Yo-Yos Fishing is illegal in Texas (Do This Instead)

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Fishing is arguably one of the most relaxing activities. However, reeling in large fish can be a little physically draining. That’s why many people choose to use yo-yos. Sadly, not all jurisdictions allow the use of the tools. So, when fishing in the Lone Star State be sure if your fishing legally.

Yo-yo fishing has been illegal in Texas for quite some time. This is because the device can be dangerous to wildlife in the area. Yo-yos can tangle small animals and endangered fish when left unattended. You can try other methods like jug and sail line fishing instead.

Yo Yo Fishing in Florida - Texas View
Yo-yO Fishing in Florida – Image by Betty Rocklees

During the past few years, states like Texas and Arkansas outlawed the use of yo-yo reels for fishing. This is likely due to the destructive nature of the device.

As we all know, yo-yos are automatic reels. You place bait on the hook, then cast it out in the water. Once a fish bites down on the line, a spring will jump into action. This will force the reel to coil and pull the hook out of the water.

The best aspect of this fishing method is that you don’t need to sit by the yo-yo. After you cast the hook, you can secure the device to the docks or your boat. Then, you can leave the yo-yo unattended until it catches a fish.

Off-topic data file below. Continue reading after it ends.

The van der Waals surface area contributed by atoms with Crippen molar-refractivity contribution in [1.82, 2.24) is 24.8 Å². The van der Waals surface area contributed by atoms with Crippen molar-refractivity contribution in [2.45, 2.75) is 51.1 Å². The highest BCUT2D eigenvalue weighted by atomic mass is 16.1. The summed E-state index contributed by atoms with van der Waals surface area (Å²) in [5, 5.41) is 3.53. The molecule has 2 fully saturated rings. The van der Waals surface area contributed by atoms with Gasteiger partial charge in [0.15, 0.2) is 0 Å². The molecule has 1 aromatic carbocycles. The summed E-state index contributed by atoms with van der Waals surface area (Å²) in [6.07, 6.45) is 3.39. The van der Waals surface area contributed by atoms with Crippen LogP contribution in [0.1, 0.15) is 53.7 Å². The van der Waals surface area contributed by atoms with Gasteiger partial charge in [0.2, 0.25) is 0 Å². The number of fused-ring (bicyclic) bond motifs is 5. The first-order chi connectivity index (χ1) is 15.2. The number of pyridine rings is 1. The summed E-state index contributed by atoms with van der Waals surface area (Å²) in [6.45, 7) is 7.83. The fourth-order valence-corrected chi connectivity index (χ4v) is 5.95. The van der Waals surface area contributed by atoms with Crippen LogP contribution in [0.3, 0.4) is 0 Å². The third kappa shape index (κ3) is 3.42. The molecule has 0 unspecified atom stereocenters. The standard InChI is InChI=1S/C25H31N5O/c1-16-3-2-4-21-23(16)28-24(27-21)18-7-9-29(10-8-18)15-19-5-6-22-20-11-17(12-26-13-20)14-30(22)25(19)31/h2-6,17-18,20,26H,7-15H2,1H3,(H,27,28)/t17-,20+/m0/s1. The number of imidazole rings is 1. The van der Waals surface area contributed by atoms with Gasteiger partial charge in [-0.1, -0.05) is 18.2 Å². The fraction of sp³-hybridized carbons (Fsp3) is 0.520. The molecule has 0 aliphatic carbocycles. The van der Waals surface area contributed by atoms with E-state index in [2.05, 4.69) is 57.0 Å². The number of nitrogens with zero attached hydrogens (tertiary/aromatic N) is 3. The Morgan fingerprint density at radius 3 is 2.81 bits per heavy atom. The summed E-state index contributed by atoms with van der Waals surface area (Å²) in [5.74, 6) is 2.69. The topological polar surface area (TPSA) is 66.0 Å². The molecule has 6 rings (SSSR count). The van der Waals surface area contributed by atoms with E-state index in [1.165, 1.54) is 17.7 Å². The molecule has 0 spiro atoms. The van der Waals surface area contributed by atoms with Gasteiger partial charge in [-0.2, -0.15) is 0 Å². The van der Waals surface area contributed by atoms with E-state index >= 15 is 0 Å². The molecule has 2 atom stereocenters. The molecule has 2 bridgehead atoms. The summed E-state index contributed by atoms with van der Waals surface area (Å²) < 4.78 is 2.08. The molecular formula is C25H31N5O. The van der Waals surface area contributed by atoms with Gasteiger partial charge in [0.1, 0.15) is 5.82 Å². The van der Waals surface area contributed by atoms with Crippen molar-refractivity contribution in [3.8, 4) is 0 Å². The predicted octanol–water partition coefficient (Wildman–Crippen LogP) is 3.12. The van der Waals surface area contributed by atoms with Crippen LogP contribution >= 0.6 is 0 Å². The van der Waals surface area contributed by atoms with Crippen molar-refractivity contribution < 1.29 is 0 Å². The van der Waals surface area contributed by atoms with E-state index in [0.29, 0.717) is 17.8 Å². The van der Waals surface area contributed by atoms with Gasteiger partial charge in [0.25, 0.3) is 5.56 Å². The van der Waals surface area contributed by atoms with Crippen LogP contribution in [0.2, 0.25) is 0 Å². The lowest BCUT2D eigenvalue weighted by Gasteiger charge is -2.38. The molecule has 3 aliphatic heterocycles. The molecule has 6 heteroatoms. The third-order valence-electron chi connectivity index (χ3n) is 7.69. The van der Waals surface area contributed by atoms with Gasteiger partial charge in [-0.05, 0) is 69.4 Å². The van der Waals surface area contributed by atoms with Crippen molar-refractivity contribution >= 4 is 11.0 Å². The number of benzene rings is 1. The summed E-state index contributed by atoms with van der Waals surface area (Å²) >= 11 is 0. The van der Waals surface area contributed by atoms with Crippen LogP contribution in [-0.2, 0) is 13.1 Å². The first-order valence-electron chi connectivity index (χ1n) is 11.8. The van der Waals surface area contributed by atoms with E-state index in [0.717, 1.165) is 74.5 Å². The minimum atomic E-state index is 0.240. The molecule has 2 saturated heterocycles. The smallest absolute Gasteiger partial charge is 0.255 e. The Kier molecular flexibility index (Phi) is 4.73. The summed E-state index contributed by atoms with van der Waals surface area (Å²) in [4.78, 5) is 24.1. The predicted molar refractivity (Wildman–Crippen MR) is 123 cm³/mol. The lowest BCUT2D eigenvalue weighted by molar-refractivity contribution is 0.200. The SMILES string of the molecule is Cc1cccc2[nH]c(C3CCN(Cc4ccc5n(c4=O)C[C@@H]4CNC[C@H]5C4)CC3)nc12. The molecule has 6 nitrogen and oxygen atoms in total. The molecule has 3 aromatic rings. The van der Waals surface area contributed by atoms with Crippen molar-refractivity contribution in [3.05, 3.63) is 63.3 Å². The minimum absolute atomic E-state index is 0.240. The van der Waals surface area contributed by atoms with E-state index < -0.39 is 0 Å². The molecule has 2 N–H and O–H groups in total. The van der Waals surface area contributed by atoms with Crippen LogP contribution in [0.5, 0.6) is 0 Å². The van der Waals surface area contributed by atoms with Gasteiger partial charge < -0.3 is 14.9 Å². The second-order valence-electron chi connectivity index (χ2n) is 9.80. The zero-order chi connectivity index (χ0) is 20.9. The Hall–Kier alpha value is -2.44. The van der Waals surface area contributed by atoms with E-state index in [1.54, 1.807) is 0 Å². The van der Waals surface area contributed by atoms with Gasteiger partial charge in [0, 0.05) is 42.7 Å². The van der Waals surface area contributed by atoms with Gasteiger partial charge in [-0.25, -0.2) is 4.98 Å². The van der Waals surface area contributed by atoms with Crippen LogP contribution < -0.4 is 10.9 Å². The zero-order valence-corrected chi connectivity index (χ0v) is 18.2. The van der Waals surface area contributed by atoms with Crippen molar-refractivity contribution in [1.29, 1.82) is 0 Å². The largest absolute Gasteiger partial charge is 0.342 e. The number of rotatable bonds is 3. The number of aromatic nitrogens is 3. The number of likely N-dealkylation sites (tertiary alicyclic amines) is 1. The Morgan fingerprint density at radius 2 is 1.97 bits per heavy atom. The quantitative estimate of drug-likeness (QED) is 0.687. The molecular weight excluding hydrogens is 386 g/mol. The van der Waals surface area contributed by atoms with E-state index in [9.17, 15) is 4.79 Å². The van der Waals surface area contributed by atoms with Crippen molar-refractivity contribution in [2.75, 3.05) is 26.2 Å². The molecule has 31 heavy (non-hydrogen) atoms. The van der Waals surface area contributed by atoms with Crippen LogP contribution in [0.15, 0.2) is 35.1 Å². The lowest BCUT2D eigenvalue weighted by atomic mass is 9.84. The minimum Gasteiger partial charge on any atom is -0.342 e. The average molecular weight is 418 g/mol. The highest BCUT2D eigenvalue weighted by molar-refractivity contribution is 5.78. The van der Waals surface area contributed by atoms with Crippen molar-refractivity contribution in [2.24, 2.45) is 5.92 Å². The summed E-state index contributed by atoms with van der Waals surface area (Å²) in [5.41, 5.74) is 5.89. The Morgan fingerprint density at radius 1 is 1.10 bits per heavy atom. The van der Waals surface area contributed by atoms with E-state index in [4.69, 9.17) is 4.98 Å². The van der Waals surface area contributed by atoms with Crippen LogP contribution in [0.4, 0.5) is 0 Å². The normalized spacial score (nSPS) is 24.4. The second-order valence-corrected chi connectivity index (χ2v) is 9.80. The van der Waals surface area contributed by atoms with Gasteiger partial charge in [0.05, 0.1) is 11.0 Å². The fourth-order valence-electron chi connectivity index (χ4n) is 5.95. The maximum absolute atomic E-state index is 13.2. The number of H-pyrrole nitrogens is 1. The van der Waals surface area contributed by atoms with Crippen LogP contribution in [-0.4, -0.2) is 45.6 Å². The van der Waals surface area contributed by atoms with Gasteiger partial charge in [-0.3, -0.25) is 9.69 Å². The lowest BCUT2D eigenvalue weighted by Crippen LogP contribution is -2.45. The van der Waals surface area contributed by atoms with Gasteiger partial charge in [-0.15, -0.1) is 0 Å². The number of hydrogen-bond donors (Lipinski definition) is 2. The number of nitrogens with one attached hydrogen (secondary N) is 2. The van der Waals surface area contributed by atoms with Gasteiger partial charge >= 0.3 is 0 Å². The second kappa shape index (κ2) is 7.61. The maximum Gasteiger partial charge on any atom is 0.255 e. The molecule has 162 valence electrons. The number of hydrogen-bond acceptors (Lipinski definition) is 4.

This makes the device excellent at catching plenty of fish in a short time. However, since the device is usually unattended, it can do a lot of damage.

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Some small animals can get tangled in the line or the hook and hurt themselves. In addition, the yo-yo doesn’t discriminate and will trap any fish that comes along. Unfortunately, that means that sometimes it can catch an endangered species.

Is It Illegal to Use Yo-Yos Everywhere in Texas?

Using yo-yos only becomes an issue when you leave the devices unattended. So, to avoid ruining the environment, Texas banned their use.

Although, there are a couple of instances where you may use the gadgets. For example, if you’re fishing on a private lake or pond, you can pull out your yo-yo, but with a few conditions:

  • Fishers may not leave the yo-yo unattended.
  • People may only use one yo-yo at a time.
  • Fishers need to label their yo-yos with their name and address.
  • Fishers have to make sure to pack up all the components of the device when they’re done.

Sadly, even if you meet these criteria, using yo-yos in public water is still prohibited.

Sport Fisherman fishing in lake middle of the mountains man fishing. - Texas View

What Are Some of the Alternatives to Yo-Yo Fishing in Texas?

Even though you can sometimes use yo-yos, it’s best to avoid the devices altogether. Instead, you can focus on alternatives that can help you catch even more fish.

1. Jug-Fishing

This method of fishing relies on floating bottles to catch fish. For that, you’ll need:

  • Plastic bottles (with caps on)
  • Bait
  • Hooks
  • Sinkers
  • Nylon line

Jug-Fishing Process